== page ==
I do not accept the arguments that changing the act in the way that this bill proposes causes any harm to anyone else or will harm our children or destroy our culture. Marriage between a man and a woman does not, unfortunately, guarantee that children will be protected from harm or will always be loved or have a better life. Those conditions are set by other factors. It will not diminish anyone else's marriage or relationship with their partner and their family if gay and lesbian people choose to marry. I can find no credible evidence to support the assertions that some opponents of this bill make about the alleged harm that will be done if the act is changed. Indeed, some of the arguments against marriage equality that I have heard and read in this debate have been unnecessarily extremist, untrue and deliberately hurtful to gay people.

I respect those people who come right out and say that they oppose this bill on the basis of their religious beliefs and who do not resort to vilification and misinformation to support their position. I agree that churches and religious organisations should have the freedom to determine who they will and will not marry. This bill does not change that and, if it is passed, it will not be the slippery slope to forcing churches into marrying people who do not meet the beliefs and criteria of the church. Australians well understand the difference between a civil wedding and a church wedding and respect the right of religious organisations to set their own boundaries. No-one is challenging that right. Australians also understand, and value the fact that Australia is a secular society. Australians expect governments to resist attempts by religious organisations, of whatever religious persuasion, to unduly influence the laws that apply to everyone who lives here regardless of their religion. Our secularity is precious and we should defend it.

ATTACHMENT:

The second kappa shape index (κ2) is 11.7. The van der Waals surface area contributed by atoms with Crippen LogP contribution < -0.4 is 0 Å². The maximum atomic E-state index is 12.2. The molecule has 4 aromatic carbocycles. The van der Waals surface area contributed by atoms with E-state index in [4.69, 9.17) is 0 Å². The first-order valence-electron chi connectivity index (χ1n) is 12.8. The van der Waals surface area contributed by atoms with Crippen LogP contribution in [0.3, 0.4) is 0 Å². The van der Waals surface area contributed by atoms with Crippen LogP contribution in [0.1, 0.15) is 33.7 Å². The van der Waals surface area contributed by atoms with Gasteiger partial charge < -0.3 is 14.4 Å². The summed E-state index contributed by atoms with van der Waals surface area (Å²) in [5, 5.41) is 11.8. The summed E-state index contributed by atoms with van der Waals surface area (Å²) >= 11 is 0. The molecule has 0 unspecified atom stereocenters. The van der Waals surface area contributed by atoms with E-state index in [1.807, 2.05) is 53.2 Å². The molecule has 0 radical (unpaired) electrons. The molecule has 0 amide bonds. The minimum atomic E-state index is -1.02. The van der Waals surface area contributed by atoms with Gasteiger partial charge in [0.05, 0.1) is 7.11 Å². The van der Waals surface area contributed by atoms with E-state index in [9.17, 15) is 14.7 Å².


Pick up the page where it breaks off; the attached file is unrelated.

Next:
Later this year I will be in the joyous position of attending the wedding of my daughter and her fiance. It is an exciting time for our families, and it will be a grand celebration of a marriage between two young people who love each other and who are able to demonstrate their commitment to each other through marriage. I am very happy that my daughter and her fiance have been able to make the choice to be married or not. I wish all our children had that choice and were not precluded from that choice because of the gender of the person they love. I am sure that eventually the time will come when we will look back on this debate and wonder what the fuss was about. As the Hon. Michael Kirby, former justice of the High Court, said:

Change will come, including in the matter of marriage equality in Australia. And when it does, we will look back on the current state of the law that expressly enshrines inequality in the Australian federal statute book (as we now do on the old criminal laws against sexual minorities) with embarrassment, shame and ultimately astonishment.

I look forward to that time. It cannot come soon enough.